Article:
If you use a CASS product, you are also almost certainly presorting using a Presort and Accuracy, Validation and Evaluation (PAVE)-certified product on mailings that do not require co-mingling. The USPS certifies presort software to determine its accuracy in sorting address files to its standards. Using a PAVE-certified product allows you
to print your documents in presort qualification order.
By using CASS- and PAVE-certified software, addresses are cleaned or "scrubbed," ZIP and ZIP +4 codes are properly matched to your addresses and you are qualified to receive major postage discounts. The more deliverable the address is made, the fewer rework-associated costs (e.g., postage, labor, supplies) your organization will incur. Additionally, preparing mail properly can lessen the workload on your customer-service representatives by reducing call volumes. And if you are mailing corporate statements, your cash flow should benefit from prompt delivery.
Ensuring Accurate Addresses
Using CASS- and PAVE-certified software are two important steps in the addressing process, but there are other products you can consider that will help ensure your mail is deliverable as addressed. For example, the USPS approves many solutions that can help you ensure address accuracy and deliverability. Let's look at a few.
When you run your addresses against a CASS-certified product, you expect to come up with the correct five-digit ZIP, ZIP+4 or delivery point barcode match to your address. If you allowed the software to update address fields, you should have corrected any errors. But what if the address doesn't exist?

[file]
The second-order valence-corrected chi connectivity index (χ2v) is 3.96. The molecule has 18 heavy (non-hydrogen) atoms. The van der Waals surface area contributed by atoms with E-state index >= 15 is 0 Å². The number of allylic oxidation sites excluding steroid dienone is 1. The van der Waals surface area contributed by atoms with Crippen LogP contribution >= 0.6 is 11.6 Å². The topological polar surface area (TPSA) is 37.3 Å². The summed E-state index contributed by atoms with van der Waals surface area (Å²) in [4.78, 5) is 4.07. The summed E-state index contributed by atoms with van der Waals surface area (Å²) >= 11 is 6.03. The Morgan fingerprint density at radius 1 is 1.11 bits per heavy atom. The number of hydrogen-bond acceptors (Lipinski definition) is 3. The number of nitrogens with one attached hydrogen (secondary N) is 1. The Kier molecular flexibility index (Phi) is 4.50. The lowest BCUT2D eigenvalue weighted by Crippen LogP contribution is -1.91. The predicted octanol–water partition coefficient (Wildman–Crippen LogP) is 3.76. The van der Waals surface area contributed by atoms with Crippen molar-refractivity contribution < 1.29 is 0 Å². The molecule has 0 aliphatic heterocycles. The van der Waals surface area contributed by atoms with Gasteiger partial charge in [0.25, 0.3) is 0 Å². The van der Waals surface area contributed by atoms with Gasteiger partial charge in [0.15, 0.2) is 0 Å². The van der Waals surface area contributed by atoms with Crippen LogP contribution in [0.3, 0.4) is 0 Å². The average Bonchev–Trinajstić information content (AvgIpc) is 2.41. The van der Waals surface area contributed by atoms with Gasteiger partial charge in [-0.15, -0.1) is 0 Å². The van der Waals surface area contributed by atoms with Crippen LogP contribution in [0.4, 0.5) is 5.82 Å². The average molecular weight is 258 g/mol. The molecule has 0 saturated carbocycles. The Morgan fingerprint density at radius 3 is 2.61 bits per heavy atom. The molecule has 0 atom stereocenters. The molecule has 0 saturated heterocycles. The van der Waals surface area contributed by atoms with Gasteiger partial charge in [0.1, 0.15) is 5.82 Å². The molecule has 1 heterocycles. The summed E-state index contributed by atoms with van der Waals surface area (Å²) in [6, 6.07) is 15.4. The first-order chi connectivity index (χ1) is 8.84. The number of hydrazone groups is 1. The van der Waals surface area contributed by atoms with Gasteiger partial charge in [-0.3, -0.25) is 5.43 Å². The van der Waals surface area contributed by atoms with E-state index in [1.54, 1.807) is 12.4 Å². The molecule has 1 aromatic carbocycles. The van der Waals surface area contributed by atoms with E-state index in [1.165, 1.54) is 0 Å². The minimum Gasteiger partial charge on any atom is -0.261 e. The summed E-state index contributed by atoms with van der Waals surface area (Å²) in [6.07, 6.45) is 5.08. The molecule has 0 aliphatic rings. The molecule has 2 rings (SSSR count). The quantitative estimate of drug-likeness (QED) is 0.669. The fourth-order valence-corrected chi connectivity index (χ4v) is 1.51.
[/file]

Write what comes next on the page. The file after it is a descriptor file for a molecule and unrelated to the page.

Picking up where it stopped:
The USPS maintains a database of more than 145 million confirmed mail delivery points in the
The USPS licenses software products to access its National Change of Address (NCOA) database. The NCOALink process searches for names of individuals and family groups using addresses run through a CASS process, identifying who has moved and filed a change of address with the USPS during the last 18 months. Confirmed moves are provided with updated standardized addresses. Software licensed to access NCOALink can help reduce undeliverable mail and unnecessary expenses. ·
Recently, an enhancement to the NCOALink product Address Not Known or ANKLink was announced by the USPS. ANKLink searches beyond the 18-month NCOA (up to 48 months) and will indicate if there is a probability that a move occurred, allowing you to make informed decisions about how to handle an address or account. The USPS estimates Attempted Not Known or Forward Order Expired delivery error categories. ANKLink can play a major role in reducing your UAA mail.
Another USPS product to help you with address quality is Address Element Correction (AEC). When CASS cannot match an address to a ZIP+4, AEC corrects and standardizes address elements such as nonstandard abbreviations, incorrectly ordered element fields, misspellings, etc. Addresses that require further correction can be run through AEC II, which requests upgrades from the local delivery unit.
The Future of Address Accuracy